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  • Anchorages in Phang Nga Bay

    Phang Nga Sailing Guide


    The area bounded by Phuket, Phang Nga and Krabi provinces forms Phang Nga Bay. There are over 100 islands, and the geology varies from low gently sloping mountains to the steep karst outcrops for which the bay is most famous.

    At the south end of Phuket is a large protected bay, Ao Chalong, which is the usual port of entry into this region and where the main port control centre is located.

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  • Koh Hong Group

    The best anchorage in this group of islands lies between Koh Hong and the shallow water to the west of Koh Na Khae. Suitable for both seasons, this very picturesque anchorage has good holding in approximately 12 metres on a muddy bottom, and gives easy access to Koh Hong should you want to explore by dinghy.

    Please remember to take a set of paddles in your dinghy so you don't have to run your outboard engine whilst inside the hong.

    Care ought to be taken, if heading north from this location, to keep well clear of the shallow bank to the west of Koh Na Khae. The passage between Koh Yai and Koh Na Khae is not recommended for any but shoal draft vessels.

    Yachts proceeding east from this group should pass north around Koh Na Khae or south of Koh Yai.

    Another anchorage is to be found just south of Koh Hong in 4 - 5 metres on a muddy bottom directly outside the small cave that opens into the lagoon.

    Both these anchorages are very busy with day trips and sea canoe tours coming and going during the day.

    If swimming in these channels beware of strong currents, particularly during spring tides.

    North Phang Nga Bay

    The sheer-sided sea mountains that rise vertically out of Phang Nga Bay form some of Thailand's most spectacular scenery. Images of Phang Nga have travelled the world and shaped many people's perception of southern Thailand, and the boating experiences to be had here.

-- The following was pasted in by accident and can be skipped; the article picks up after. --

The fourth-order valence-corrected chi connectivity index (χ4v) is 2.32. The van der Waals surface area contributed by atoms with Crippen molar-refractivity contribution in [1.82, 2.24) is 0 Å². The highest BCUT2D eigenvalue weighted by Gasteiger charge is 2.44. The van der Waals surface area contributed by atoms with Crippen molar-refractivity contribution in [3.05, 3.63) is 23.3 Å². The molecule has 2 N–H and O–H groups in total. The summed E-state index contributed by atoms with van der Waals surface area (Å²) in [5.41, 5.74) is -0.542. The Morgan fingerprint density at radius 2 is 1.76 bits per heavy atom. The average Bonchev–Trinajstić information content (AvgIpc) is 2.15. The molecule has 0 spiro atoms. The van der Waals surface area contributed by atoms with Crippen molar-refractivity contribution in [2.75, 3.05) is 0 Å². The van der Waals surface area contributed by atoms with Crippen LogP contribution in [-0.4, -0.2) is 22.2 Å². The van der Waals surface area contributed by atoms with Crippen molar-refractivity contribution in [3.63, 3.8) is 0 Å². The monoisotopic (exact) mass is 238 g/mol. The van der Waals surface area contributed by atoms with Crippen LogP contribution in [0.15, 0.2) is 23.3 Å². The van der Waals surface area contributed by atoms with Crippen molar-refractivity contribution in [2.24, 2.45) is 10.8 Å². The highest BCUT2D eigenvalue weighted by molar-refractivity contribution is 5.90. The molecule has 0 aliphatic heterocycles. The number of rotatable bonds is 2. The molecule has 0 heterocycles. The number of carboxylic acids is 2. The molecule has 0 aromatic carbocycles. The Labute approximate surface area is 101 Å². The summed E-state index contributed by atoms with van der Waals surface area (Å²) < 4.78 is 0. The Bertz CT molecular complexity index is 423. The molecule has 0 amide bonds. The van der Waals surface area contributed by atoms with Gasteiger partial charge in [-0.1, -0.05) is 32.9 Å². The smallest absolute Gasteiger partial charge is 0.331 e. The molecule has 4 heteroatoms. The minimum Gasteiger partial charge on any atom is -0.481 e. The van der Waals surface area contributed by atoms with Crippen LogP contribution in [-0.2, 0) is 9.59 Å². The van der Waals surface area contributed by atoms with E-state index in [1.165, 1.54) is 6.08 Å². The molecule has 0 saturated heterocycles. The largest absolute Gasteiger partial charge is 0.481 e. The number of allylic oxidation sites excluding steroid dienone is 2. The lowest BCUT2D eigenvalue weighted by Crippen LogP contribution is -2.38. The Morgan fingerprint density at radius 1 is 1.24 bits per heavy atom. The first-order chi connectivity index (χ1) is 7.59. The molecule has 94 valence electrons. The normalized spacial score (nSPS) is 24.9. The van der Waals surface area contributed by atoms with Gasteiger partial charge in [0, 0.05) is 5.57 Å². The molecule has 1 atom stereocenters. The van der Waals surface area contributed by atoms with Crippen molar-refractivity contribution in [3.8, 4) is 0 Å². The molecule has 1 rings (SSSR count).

As a result the cruising yachtsman may encounter many tour boats with sea canoes during the middle hours of the day but tranquility does return by late afternoon.

    While the bay itself is not so large, the number of islands, inlets and mangrove channels to be explored ensure that no matter how long a yachtsman spends here, new experiences will always be nearby.

    Most of the islands are uninhabited, offering secluded anchorages under soaring cliffs fringed with jungle, as well as fascinating dinghy expeditions to hidden beaches, caves and creeks not shown on charts or maps.

    Three rivers run into the head of the bay so the water is silty, though otherwise clean, forming a milky green backdrop to the striking scenery.

    Since a large part of the area north of Koh Yao is shallow (less than 10 metres), it is possible to anchor virtually anywhere in north Phang Nga Bay.

    Some of the area is National Park and rangers patrol around the islands. The entry fee is 200 Baht per boat and 200 Baht per day per person on board, which is collected on the spot.

    Phang Nga Bay Marine Chart

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